“GETHSEMANE…the human yielding to the divine; love meeting no response, but still remaining love.” (Science and Health, page 586)
Jesus’s time in the garden of Gethsemane, communing with God before facing his crucifixion, was essential to his demonstration. He seemed to be afraid and uncertain. He felt the weight of his mission and likely the weight of the world upon his shoulders. He must surely have felt very human in those moments, very far from transcendent.
And these moments with His Father were where the final yielding could take place. He yearned for comfort and for peace, for a release. He desired an answer from God and an escape. He discovered in his prayer that he was not going to find his way through some human circumstance changing. He could only find peace by giving up that desire altogether and letting Spirit’s holy purpose be revealed, through faith and understanding.
Jesus won his release from fear and confusion by Love. He knew his own Father-Mother to be pure Love and so, in spite of what appeared to be a silence from God, Jesus continued to love. This love was so deep and certain, so much bigger than his human fears, that it lifted him out of them. Jesus’s continued love for God and for man in spite of the horrors he faced, was his salvation. This unconditional love was divine–it had God’s own quality and power, and so it elevated his own perspective and the human yielded to infinite Life and its proof for humanity.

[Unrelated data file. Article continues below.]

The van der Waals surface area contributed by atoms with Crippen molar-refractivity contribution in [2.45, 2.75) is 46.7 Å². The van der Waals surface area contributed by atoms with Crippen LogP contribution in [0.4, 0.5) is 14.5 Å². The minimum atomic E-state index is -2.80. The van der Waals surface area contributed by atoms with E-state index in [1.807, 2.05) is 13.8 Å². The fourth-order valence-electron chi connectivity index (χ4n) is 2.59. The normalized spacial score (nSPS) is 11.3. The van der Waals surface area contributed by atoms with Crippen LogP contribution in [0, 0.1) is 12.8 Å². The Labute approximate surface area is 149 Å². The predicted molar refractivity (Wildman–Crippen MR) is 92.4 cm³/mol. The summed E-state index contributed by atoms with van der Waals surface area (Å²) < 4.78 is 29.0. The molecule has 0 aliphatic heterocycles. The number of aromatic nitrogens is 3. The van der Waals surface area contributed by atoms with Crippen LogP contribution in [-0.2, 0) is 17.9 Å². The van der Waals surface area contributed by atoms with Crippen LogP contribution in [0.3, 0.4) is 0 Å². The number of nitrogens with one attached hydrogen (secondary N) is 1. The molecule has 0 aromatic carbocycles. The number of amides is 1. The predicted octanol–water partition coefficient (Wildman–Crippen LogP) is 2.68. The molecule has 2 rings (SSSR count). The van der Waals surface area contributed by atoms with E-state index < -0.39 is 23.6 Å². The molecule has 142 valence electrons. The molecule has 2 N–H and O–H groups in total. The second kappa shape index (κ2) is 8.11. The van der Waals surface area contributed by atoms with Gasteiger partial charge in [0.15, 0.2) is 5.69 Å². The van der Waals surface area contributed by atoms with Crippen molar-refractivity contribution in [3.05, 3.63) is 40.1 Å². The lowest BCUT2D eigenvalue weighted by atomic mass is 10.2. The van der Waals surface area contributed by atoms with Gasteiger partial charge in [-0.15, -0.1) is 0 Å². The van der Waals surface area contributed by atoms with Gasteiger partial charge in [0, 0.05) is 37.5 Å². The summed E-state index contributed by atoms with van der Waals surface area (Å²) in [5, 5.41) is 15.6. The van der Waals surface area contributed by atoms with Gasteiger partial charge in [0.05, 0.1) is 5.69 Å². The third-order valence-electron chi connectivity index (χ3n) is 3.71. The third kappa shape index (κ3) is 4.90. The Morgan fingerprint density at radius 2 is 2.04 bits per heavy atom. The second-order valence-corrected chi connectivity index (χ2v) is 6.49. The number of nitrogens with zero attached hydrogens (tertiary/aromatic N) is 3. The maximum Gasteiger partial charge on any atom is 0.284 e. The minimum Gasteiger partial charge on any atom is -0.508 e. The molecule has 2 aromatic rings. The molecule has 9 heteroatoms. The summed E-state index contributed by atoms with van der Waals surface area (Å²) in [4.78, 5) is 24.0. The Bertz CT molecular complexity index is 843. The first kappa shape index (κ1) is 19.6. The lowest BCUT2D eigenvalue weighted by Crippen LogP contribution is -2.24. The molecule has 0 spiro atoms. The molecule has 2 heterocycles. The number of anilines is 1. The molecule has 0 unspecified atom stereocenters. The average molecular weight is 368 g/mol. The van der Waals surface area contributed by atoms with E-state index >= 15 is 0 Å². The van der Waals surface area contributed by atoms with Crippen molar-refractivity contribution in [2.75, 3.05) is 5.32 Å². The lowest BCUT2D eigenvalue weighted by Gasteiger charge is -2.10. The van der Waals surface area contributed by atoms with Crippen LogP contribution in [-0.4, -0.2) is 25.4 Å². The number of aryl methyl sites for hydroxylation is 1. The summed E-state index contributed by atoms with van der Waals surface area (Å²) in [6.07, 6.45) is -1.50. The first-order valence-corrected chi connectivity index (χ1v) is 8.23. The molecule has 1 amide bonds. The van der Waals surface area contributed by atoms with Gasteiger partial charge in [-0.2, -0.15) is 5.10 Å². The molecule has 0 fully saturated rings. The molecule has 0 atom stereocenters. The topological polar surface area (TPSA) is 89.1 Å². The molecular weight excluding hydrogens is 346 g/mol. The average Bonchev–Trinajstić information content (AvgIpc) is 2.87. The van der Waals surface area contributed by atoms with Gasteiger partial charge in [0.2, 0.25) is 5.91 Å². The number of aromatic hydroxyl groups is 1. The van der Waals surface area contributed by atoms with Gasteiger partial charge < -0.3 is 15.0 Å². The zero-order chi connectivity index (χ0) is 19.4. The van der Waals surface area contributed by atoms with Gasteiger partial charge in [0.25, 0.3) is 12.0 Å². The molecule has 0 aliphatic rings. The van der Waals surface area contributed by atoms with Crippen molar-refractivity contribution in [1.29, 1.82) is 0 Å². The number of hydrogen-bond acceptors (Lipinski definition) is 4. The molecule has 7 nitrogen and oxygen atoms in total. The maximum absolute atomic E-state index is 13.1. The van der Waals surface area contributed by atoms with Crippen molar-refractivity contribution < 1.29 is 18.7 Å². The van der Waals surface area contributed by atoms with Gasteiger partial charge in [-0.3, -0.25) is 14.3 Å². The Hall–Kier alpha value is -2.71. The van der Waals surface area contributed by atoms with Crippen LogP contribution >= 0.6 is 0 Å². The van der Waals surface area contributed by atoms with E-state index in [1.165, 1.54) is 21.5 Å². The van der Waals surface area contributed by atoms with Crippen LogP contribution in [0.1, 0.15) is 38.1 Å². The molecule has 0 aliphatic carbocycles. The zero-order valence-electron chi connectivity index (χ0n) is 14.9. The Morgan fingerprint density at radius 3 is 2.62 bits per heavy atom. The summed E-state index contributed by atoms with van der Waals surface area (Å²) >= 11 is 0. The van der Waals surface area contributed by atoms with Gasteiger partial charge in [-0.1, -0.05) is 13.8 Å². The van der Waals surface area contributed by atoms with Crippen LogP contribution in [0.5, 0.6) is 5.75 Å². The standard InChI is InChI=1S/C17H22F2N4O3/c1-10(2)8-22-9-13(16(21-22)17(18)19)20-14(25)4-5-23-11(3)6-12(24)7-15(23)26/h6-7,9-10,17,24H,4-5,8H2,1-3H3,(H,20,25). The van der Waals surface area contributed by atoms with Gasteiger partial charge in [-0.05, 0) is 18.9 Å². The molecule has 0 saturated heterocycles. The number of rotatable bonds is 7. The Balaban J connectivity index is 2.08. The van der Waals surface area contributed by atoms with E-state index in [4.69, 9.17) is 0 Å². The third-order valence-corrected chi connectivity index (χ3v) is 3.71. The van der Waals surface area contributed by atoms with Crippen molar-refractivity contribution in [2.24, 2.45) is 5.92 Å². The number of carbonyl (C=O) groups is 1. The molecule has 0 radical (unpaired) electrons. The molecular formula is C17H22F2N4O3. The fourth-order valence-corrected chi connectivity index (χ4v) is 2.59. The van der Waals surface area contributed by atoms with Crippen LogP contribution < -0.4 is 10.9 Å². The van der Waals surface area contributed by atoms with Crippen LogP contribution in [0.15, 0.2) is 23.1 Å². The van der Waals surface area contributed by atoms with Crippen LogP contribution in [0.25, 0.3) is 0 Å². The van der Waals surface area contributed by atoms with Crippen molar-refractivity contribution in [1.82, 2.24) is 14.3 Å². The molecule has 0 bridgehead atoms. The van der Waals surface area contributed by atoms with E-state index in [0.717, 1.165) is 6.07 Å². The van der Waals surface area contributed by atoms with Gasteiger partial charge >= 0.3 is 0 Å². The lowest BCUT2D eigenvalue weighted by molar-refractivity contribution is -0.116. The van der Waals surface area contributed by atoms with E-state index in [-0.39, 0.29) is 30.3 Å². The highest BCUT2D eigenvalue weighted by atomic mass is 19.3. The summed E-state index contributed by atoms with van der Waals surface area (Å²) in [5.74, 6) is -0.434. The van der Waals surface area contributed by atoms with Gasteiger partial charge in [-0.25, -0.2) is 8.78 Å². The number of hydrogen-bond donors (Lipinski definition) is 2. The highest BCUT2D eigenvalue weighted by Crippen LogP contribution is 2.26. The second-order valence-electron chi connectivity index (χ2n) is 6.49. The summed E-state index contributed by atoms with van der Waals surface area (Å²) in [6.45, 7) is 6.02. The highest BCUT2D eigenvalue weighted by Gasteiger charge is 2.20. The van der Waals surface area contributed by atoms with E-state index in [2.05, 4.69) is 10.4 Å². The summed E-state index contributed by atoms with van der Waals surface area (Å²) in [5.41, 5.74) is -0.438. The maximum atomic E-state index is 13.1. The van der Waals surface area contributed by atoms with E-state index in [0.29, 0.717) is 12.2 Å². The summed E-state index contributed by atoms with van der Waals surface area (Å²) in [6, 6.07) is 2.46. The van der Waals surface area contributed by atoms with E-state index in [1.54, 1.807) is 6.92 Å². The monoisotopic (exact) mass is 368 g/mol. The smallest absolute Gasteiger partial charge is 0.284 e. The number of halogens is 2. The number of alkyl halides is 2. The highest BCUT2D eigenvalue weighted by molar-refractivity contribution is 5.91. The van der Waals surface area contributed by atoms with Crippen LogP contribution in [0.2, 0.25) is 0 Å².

Let us aspire to love like Jesus did. Let us remember that Love is the greatest thing, the most powerful thing, and that to love God in spite of the human picture, is to yield a limited sense of life for the infinite possibilities.
This is today’s e-inspire. These messages are based on passages from the Bible and Science and Health with Key to the Scriptures, by Mary Baker Eddy. These books are our “pastor” in Christian Science. Come back every Tuesday and Thursday for fresh inspiration. Or get a free subscription to receive an inspirational message like this one every morning directly to your inbox by contacting me at firstname.lastname@example.org. A downloadable compilation of categorized messages is also available by request.